Humor

I’m cheap.

I like to buy stuff when its on sale. The same applies to stocks. I recently bought Johnson & Johnson, and Google. Both are trading at historically low P/E and Price/Free Cash Flow ratios.

But, the market for bubble stocks seems to be alive and kicking.

LinkedIn (LNKD) just went public at 1,000 times earnings. Yeah, its trailing P/E is 1,000!

Even some established companies are ridiculously expensive. Salesforce.com (CRM) is currently trading at a trailing P/E of 300 and a forward P/E of 75. I can’t imagine who’s buying the stock at this level.

The CEO and other insiders are dumping stock like its going out of style. In the past year, they’ve sold $234 million worth of stock. And they’re continuing to sell it. Reminds me of CountryWide insiders selling the stock before the real estate bubble burst in 2007.

Here’s a funny video by someone who shares my disbelief about investing in Salesforce.

Foreclosure is not a fun process.

Losing your house for any reason is a stressful, disheartening experience. And banks are notoriously difficult to deal with. Mainly because they’re not really interested in working out a deal with you. Especially if you have equity in your house.

That being said, I’m greatly amused by people who get the better end of the foreclosure process, especially when it comes to Bank of America. (I’m not a big fan of Bank of America – I have my reasons…)

Bank of America filed for foreclosure on a house in Florida, about six months ago. The strange thing was that the homeowners, Mr & Mrs. Nyergers, owned their home free and clear. They had bought their house with cash. They had never had a mortgage on it.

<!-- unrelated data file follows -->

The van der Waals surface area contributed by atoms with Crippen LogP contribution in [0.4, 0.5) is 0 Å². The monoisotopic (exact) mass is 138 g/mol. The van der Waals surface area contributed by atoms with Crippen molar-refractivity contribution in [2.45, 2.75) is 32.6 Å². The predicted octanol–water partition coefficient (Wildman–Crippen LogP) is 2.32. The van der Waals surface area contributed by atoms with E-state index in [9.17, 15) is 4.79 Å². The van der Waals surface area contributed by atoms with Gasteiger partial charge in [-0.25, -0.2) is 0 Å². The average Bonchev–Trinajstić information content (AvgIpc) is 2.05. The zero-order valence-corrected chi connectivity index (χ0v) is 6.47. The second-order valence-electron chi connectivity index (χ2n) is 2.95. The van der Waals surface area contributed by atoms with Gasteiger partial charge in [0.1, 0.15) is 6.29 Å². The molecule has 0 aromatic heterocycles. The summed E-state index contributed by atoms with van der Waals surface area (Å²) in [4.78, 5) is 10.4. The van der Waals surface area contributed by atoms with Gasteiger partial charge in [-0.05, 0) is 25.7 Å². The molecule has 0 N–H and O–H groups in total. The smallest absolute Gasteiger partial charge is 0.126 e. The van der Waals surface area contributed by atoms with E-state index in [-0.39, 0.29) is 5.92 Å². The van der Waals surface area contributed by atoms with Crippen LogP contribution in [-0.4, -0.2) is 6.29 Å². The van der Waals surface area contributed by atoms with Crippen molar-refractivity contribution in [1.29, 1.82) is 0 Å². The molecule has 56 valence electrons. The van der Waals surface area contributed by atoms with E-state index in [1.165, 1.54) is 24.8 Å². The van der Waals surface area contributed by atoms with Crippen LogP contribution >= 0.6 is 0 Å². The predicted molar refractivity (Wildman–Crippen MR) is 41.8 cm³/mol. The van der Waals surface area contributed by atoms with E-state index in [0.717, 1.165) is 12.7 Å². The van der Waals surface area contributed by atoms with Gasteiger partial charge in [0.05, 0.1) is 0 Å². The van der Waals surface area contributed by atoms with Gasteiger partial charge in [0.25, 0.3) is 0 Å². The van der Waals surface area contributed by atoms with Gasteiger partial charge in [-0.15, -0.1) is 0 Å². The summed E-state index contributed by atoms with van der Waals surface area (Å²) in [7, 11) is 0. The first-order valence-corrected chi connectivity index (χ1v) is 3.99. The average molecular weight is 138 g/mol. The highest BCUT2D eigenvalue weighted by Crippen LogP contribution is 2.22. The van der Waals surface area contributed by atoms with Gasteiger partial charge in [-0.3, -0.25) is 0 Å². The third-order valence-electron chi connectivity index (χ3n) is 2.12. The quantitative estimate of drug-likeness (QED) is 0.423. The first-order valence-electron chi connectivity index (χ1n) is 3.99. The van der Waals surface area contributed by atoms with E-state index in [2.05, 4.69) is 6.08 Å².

In court the judge found the bank wrongfully tried to foreclose on them. Basically he said BofA was trying to scam them out of their home, and ordered the bank to pay their legal fees.

So how did the couple end up foreclosing on the bank?

After more than 5 months of the judge’s ruling, the bank still hadn’t paid the legal fees, and the homeowner’s attorney did exactly what the bank tried to do to the homeowners. He seized the bank’s assets.

According to CBS, the attorney said, “They’ve ignored our calls, ignored our letters, legally this is the next step to get my clients compensated.”

Sheriff’s deputies, movers, and the Nyergers’ attorney went to the bank and foreclosed on it. The attorney gave instructions to to remove desks, computers, copiers, filing cabinets and any cash in the teller’s drawers.

After about an hour of being locked out of the bank, the bank manager handed the attorney a check for the legal fees.

“As a foreclosure defense attorney this is sweet justice” said Allen.

The unfortunate sad part is that bank errors like this are quite common.

The couple’s foreclosure attorney said he sees happen a lot in court, because banks didn’t investigate the foreclosure and it becomes a lengthy and expensive battle for the homeowner.

At least this story had a happy ending.

I’m always in search of good books to read and a few people recommended Michael Lewis’ new bestseller The Big Short. I put off reading it because I didn’t really want to read yet another book about the subprime mortgage meltdown. However, I finally got the kindle version to read on my new iPad and was pleasantly surprised by how good it was. Actually, I wish I had read it earlier – the book was rather amazing. It was as fast paced and entertaining as his first book, Liar’s Poker.

Lewis describes the financial industry collapse induced by subprime mortgage bond derivative market from the point of view of a couple of hedge fund managers who shorted them. Not very large hedge funds either. Instead of focusing on well known managers like John Paulson, he focuses on relatively unknown and minor investors, with interesting personalities.